Hockey Hall of Fame - Stanley Cup Journals: 33
The Stanley Cup Journal

Walt Neubrand and the Stanley Cup look out over Boston's Fenway Park from a vantage point up on the Green Monster.
Close your eyes for a moment, clear all thoughts from your mind, sit back and envision the greatest job in the world………… serving banana daiquiris to a bathing suit convention on a sun-drenched beach in Hawaii? Great, but not amazing. Or how about a taste tester in a chocolate factory? I like that, but you'd get tired of it after awhile. Let's see, how about taking the world's greatest trophy around the world to celebrate the successes of hockey's world champions? Yeah, that's it! That's the greatest job in the world!

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The Stanley Cup is always accompanied by a handler -- one of several who rotate -- supplied by the Hockey Hall of Fame. On the surface, being 'keeper of the Cup' is an incredible job, but underneath the shiny veneer are many nights with no sleep, grabbing meals on the run as you race through the airport to make connecting flights, and extended travel that takes the keepers away from family and friends over long periods of time. Would he trade the opportunity for any other job in the world? "No way," says Walt Neubrand, one of four principals who share the responsibility of accompanying the Stanley Cup on its rounds.

Walt Neubrand was born in Mississauga, Ontario, just west of Toronto, and learned his hockey on the frozen surface of the Credit River. Although always a hockey fan first and foremost, Neubrand also played baseball through his childhood and teenaged years. After graduating from the University of Waterloo, Walt joined the Hockey Hall of Fame in 1995, working as a guest services associate. Two years later, he got his first taste of working with the Stanley Cup. It was following the Detroit Red Wings' 1997 Stanley Cup championship, and Walt was asked to accompany the Stanley Cup to Scotty Bowman's home in New York State.

Neubrand left the Hall of Fame in 2000 to become a police officer. Although he graduated from the academy, Walt realized that being a police officer was not for him, and returned to hockey. Although mild-mannered and easy-going, Walt's police training comes in handy should any incidents occur that involve the Stanley Cup. "I've never had a problem," Walt admits. "Everyone who comes to see the Cup has been nothing but respectful."

But being one of the Keepers of the Cup has additional advantages. While accompanying the Stanley Cup to the NHL All-Star Game in Tampa in 1999, Walt met a volunteer from Detroit who would later become his wife. The two introduced themselves, and in 2003, Walt and Laura were married, settling into life in Hamilton, Ontario.

Spending so many days on the road with the Stanley Cup, Walt has seen the trophy in hundreds of different situations. "My favourite trip was taking the Stanley Cup to Rankin Inlet in Nunavut. It was for a hockey tournament," explains Neubrand. "I love the wilderness, and this was an area above the tree line where there were no roads. People in the area are so passionate about hockey that some drove 250 miles by snowmobile just to see the Cup! It was really neat!"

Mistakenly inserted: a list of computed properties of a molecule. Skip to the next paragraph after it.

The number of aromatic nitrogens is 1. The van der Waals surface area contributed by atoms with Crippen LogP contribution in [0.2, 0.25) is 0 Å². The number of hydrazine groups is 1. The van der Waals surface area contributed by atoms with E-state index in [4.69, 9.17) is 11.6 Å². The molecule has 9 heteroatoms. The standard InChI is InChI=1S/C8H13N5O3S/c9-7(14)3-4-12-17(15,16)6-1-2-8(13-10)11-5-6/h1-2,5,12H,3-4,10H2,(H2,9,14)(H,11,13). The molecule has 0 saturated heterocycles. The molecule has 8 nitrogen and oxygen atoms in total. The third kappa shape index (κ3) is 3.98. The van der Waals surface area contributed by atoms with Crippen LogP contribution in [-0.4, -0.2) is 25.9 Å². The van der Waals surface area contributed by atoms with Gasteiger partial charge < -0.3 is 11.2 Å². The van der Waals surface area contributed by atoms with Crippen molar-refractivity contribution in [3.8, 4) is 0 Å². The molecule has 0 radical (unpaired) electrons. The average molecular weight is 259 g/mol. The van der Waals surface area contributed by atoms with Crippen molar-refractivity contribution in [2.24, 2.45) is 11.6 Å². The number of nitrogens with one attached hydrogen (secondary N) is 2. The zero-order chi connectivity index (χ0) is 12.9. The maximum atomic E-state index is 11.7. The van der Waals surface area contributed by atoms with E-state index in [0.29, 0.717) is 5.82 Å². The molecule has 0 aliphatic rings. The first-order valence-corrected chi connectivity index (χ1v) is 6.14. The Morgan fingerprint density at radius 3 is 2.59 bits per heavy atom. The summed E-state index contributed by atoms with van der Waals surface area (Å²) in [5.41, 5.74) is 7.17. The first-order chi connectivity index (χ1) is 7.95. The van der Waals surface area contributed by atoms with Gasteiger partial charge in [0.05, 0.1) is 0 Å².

Now that the Stanley Cup travels have wound down for another summer, Walt Neubrand has returned to being an elementary school teacher in Mississauga, although he will occasionally travel with Lord Stanley's legacy through the school year. "Being the Cup Guy is a great job to have," Walt confirms. "As long as they allow me to do it, I'm honoured to accompany the greatest trophy in sports -- the Stanley Cup."

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Mike Bolt (left) relaxes with the 'Canes Andrew Ladd and the object of both their affection -- the Stanley Cup.
Mike Bolt spends as much time in the air as Superman. In fact, with the frantic travel schedule he faced this summer, Mike is the Hockey Hall of Fame's own version of Superman - faster than a speeding bullet, more powerful than a locomotive, able to leap tall buildings…okay, maybe not that last one. "This was the most hectic travel schedule I've experienced since I started," he admits.

Mike was born and raised in the Leaside area of Toronto, and played organized hockey in an area rich in hockey heritage -- former Leafs Bob Davidson, Cal Gardner, George Armstrong and Carl Brewer have all called the area home. After managing his own cowboy boot and western wear store, Bolt joined the Hockey Hall of Fame in 1995, working on special events and as a guest services associate. His first adventure with the Stanley Cup was a four-hour trip in 1997 to the downtown Toronto headquarters of Canada's public broadcaster, the CBC, just a couple of blocks down the street from the Hockey Hall of Fame.

Mike's many memorable experiences with the Stanley Cup include the 24-hour period the Stanley Cup spent with Ray Bourque in 2001. "Ray's enthusiasm really illustrated how much the Cup means to players," Bolt relates excitedly. "He really went to town. He had a party at the golf club he belongs to. He had special bottles of wine made for the occasion. They were labeled 'Vintage 77' (Bourque's sweater number). He had an ice sculpture fashioned after himself holding the Stanley Cup in the air and each of the table settings had a mini-Stanley Cup. It was amazing!"